Air quality - much has been said about it in the recent years. Research is coming out saying that breathing polluted air contributes to risk of asthma attacks, allergies, and other health issues. One of the most common pollutants is particulate matter - very fine carbon dust emitted from diesel and some petrol engines. If you live near a high traffic road, you are likely breathing some in right now - and it might be giving you black lung in slow motion.
On an unrelated note, here's a view from my window:
I would like to know how much of this dust - more technically, particulate matter, is in the air outside my window throughout the day. The end goal is to use this information to set up alerts if and when pollution levels exceed government targets, and use this to keep my local authority accountable.
So, how do I start?
The heart of the operation is the nova SDS-011 sensor. It works by blowing air past a laser beam and looking for scattered reflections. It can then isolate scattering caused by specific types of particulate matter - PM2.5 and PM10 - and measure how much of it is in the air, giving its reading in micrograms per cubic metre.
The sensors are pretty cheap - less than £20 on AliExpress, with roughly similar prices on Banggood and eBay if shipped from China. Some also throw in a USB adapter for the sensor's serial (UART) interface. Neat! What's not neat is the up to 3 week shipping time, but that's just par for the course when ordering from China.
By default, the sensor will output its measurements continuously every second. This can be useful if you want to test that it is working with the USB adapter. In fact, I wrote some Python programs that rely on this mode to display the sensor's readings. The simplest one is here in its entirety:
If you also want to plot this data immediately, here's one with matplotlib: https://gist.github.com/FLamparski/c9d09153183f77c69f8c8ca7ca22e7ab#file-plot-py
Great, now I have some data coming in! But I don't want the sensor to be connected to my computer, I'd like to connect it to an ESP32 microcontroller (I have some of these around which I might as well use).
The ESP32 is a crazy powerful Wi-Fi microcontroller - with the most common variant boasting a dual-core 240MHz CPU, 2 or 4 MiB of flash memory, and 520 KiB of RAM. It's also largely Arduino compatible - and the board library is developed by Espressif as a first-party product.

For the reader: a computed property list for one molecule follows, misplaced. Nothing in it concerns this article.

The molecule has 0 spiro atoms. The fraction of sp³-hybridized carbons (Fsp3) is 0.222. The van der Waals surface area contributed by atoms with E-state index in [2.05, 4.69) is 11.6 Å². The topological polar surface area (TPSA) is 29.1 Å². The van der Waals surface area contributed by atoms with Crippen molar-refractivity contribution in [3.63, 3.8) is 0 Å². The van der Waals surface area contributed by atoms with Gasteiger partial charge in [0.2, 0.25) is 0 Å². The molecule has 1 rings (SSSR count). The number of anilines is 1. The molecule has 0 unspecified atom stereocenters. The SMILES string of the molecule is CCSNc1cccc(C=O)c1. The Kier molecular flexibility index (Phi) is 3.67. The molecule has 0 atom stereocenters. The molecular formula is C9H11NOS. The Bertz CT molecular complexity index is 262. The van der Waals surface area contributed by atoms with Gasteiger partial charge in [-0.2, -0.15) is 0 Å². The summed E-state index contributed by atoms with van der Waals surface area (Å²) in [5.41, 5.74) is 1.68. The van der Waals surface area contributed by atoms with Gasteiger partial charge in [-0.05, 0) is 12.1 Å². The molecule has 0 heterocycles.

It's also really cheap for all that power: you can get it for under £7 with Amazon Prime delivery (or look at the amazon search for variants with OLED displays, camera attachments, LiPo chargers, etc on board).
To connect the SDS-011 to the ESP32, I am using a perfboard - a PCB with a grid of holes in it, allowing you to quickly assemble your circuit without having to design and make a dedicated PCB. I also needed a 5-pin JST connector to take in the cable supplied with the USB adapter, and I also decided to make a socket for my ESP32 from two pieces of female dupont pin headers. This makes the ESP board stand off from the perfboard, giving me some space to work with underneath it, and also allows me to easily recover the ESP if I ever tear this project down.
I then soldered some jumper wires on the back side of the board for power and to connect the TX pin of the SDS-011 to the RX2 pin of the ESP, and RX of the SDS-011 to the TX2 pin of the ESP. I made an image in gimp to help me route the wires correctly:
TX2 and RX2 on the ESP board are available as Serial2 in Arduino sketches. The observant among you may have noticed an extra JST connector exposing the I2C bus - this is for later.
This is not strictly speaking a tutorial, so I'll gloss over how to actually set up ESP32 boards in Arduino - this is documented in the arduino-esp32 project itself. The one thing you should note is that this only works with the desktop Arduino IDE, and only if you install the IDE through the MSI installer and not from Windows Store.
A very simple sketch, which simply formats the incoming data as text and outputs it to the debug serial connection, is also quite short:
So after verifying that this works, I wanted to hunt down some more complete documentation of the SDS-011. The reason for that is that you are not supposed to run the sensor continuously for a long period of time, as it will allow dust of all kinds to accumulate inside, causing it to lose accuracy over time. The manufacturer states that the expected useful lifetime is 8000 hours of operation - so if you don't operate it all the time, you'll get more chooch for your cash. The other reason is that I'd like to run the thing off of lithium batteries at some point, and the SDS-011 uses about a Watt of power when it's running, what with its laser and fan.